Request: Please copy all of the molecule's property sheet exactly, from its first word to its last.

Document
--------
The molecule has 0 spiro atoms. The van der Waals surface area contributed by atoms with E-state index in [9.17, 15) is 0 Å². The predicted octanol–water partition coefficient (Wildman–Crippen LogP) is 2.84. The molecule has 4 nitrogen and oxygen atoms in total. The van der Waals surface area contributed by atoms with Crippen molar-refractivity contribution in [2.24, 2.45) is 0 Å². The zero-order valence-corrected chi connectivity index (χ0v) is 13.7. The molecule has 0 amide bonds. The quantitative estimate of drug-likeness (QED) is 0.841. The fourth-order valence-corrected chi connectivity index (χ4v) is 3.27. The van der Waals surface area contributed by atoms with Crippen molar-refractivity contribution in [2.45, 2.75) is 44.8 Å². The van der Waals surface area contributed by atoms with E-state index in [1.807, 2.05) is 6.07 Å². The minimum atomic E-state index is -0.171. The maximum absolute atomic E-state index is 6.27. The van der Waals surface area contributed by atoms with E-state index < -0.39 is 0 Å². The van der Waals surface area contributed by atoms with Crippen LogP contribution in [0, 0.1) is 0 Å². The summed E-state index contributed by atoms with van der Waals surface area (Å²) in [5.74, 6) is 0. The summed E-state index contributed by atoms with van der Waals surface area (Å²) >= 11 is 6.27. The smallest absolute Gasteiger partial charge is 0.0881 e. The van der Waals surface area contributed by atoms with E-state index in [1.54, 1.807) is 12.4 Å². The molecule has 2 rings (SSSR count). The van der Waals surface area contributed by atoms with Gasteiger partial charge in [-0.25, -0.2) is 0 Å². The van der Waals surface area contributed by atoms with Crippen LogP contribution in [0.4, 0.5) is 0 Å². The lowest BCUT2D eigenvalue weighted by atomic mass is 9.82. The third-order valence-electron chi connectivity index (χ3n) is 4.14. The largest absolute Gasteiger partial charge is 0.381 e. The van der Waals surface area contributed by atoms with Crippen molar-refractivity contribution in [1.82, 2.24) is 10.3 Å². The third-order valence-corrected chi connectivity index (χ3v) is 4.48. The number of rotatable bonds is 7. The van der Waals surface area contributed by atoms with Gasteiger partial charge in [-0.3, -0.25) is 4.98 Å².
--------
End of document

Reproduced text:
The molecule has 0 spiro atoms. The van der Waals surface area contributed by atoms with E-state index in [9.17, 15) is 0 Å². The predicted octanol–water partition coefficient (Wildman–Crippen LogP) is 2.84. The molecule has 4 nitrogen and oxygen atoms in total. The van der Waals surface area contributed by atoms with Crippen molar-refractivity contribution in [2.24, 2.45) is 0 Å². The zero-order valence-corrected chi connectivity index (χ0v) is 13.7. The molecule has 0 amide bonds. The quantitative estimate of drug-likeness (QED) is 0.841. The fourth-order valence-corrected chi connectivity index (χ4v) is 3.27. The van der Waals surface area contributed by atoms with Crippen molar-refractivity contribution in [2.45, 2.75) is 44.8 Å². The van der Waals surface area contributed by atoms with E-state index in [1.807, 2.05) is 6.07 Å². The minimum atomic E-state index is -0.171. The maximum absolute atomic E-state index is 6.27. The van der Waals surface area contributed by atoms with E-state index < -0.39 is 0 Å². The van der Waals surface area contributed by atoms with Crippen LogP contribution in [0, 0.1) is 0 Å². The summed E-state index contributed by atoms with van der Waals surface area (Å²) in [5.74, 6) is 0. The summed E-state index contributed by atoms with van der Waals surface area (Å²) >= 11 is 6.27. The smallest absolute Gasteiger partial charge is 0.0881 e. The van der Waals surface area contributed by atoms with E-state index in [1.54, 1.807) is 12.4 Å². The molecule has 2 rings (SSSR count). The van der Waals surface area contributed by atoms with Gasteiger partial charge in [-0.25, -0.2) is 0 Å². The van der Waals surface area contributed by atoms with Crippen LogP contribution in [0.4, 0.5) is 0 Å². The lowest BCUT2D eigenvalue weighted by atomic mass is 9.82. The third-order valence-electron chi connectivity index (χ3n) is 4.14. The largest absolute Gasteiger partial charge is 0.381 e. The van der Waals surface area contributed by atoms with Crippen molar-refractivity contribution in [1.82, 2.24) is 10.3 Å². The third-order valence-corrected chi connectivity index (χ3v) is 4.48. The number of rotatable bonds is 7. The van der Waals surface area contributed by atoms with Gasteiger partial charge in [-0.3, -0.25) is 4.98 Å².